DALLAS — - Dallas city auditor Craig Kenton confirmed to News 8 on Thursday that his department is conducting the first audit on Dallas Animal Services in at least a decade.
Kenton says the audit of the troubled agency comes after risk assessment metrics indicated an audit should be conducted.
It comes amid a shake up of the agency this week by Dallas city manager A.C. Gonzalez, who appointed two Dallas Police commanders on Monday to take over for former director Jody Jones.
For Charlie Howell, the shakeup comes at the right time.
"I'm hoping the regime change will bring me some closure," Howell said Thursday.
Howell and his Shepherd mix "Boudreaux" were walking in their Winnetka Heights neighborhood in Oak Cliff in August of 2015 when they were attacked by loose pit bull.
Howell says "Boudreaux" escaped injury but he sustained bites to his face, groin, fingers and near his rib cage.
Injuries on his face required stitches, but he says the added insult came months later from Dallas Animal Services.
Howell says he wanted to know more about the dog who attacked him, specifically the owner. He filed an open records request with DAS in January. He paid $155 for documents and by April had no response. Howell filed a formal complaint to the state attorney general.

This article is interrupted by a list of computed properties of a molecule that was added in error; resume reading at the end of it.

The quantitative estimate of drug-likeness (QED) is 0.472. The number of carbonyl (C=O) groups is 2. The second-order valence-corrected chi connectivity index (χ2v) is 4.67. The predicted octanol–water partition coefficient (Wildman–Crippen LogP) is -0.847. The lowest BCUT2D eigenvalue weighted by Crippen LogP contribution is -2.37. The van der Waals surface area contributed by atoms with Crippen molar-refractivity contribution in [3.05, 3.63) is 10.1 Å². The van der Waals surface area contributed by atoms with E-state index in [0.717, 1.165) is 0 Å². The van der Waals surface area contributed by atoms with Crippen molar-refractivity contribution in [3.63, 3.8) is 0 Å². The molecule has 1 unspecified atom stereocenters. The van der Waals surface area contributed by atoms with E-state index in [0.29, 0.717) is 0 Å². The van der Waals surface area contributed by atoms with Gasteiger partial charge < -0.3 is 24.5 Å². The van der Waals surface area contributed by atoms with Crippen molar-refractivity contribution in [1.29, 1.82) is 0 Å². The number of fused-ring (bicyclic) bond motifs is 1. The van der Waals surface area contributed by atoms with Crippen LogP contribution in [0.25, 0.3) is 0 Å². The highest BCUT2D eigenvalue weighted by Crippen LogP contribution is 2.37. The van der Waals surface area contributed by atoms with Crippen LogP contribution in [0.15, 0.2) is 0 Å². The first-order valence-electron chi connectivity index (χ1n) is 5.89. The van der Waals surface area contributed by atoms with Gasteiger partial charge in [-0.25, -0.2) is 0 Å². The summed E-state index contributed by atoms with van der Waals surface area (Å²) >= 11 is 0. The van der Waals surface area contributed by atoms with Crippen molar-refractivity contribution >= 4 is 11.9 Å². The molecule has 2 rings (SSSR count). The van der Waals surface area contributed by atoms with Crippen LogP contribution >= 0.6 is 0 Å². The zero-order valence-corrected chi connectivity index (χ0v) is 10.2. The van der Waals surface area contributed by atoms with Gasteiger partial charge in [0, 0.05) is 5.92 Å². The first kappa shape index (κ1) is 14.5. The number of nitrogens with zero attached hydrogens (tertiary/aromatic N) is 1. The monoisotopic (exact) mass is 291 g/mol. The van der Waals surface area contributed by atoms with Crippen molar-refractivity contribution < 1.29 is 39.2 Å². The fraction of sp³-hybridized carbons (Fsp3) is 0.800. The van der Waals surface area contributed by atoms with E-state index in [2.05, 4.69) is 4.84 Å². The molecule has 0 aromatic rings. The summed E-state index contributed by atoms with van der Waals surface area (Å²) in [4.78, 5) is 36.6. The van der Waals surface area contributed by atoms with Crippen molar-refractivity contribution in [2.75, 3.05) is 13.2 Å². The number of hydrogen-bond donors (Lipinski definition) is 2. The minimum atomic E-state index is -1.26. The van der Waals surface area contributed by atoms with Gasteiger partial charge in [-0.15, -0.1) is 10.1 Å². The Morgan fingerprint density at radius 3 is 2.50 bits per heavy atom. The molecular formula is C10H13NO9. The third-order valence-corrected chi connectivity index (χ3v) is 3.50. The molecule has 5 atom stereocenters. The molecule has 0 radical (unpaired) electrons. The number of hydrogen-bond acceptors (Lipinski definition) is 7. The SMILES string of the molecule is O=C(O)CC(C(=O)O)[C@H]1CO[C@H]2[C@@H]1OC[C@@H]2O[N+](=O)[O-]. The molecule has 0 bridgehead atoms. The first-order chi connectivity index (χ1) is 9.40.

Howell says DAS only responded to his open records request after he hired a lawyer who then filed a deposition.
Allen Gwinn says none of the difficulties surprise him.
"No, it's not okay but it's how they do business," Gwinn said.
Gwinn, a decades long politcal watchdog and the man behind the dallas.org website says he is in the process of attempting to independently audit Dallas Animal Services but his requests for revenue and expenditure data have gone answered for nearly two months.
"When a city behaves this way its symptomatic of an organization that doesn't really want to know the answer to a problem," Gwinn said.
The city says it is addressing the widespread problems at DAS, specifically the scathing independent report from the Boston Consulting Group last month.
That report highlighted 8,700 loose dogs in southern Dallas with no clear vision from Dallas Animal Services on how to address the problem.
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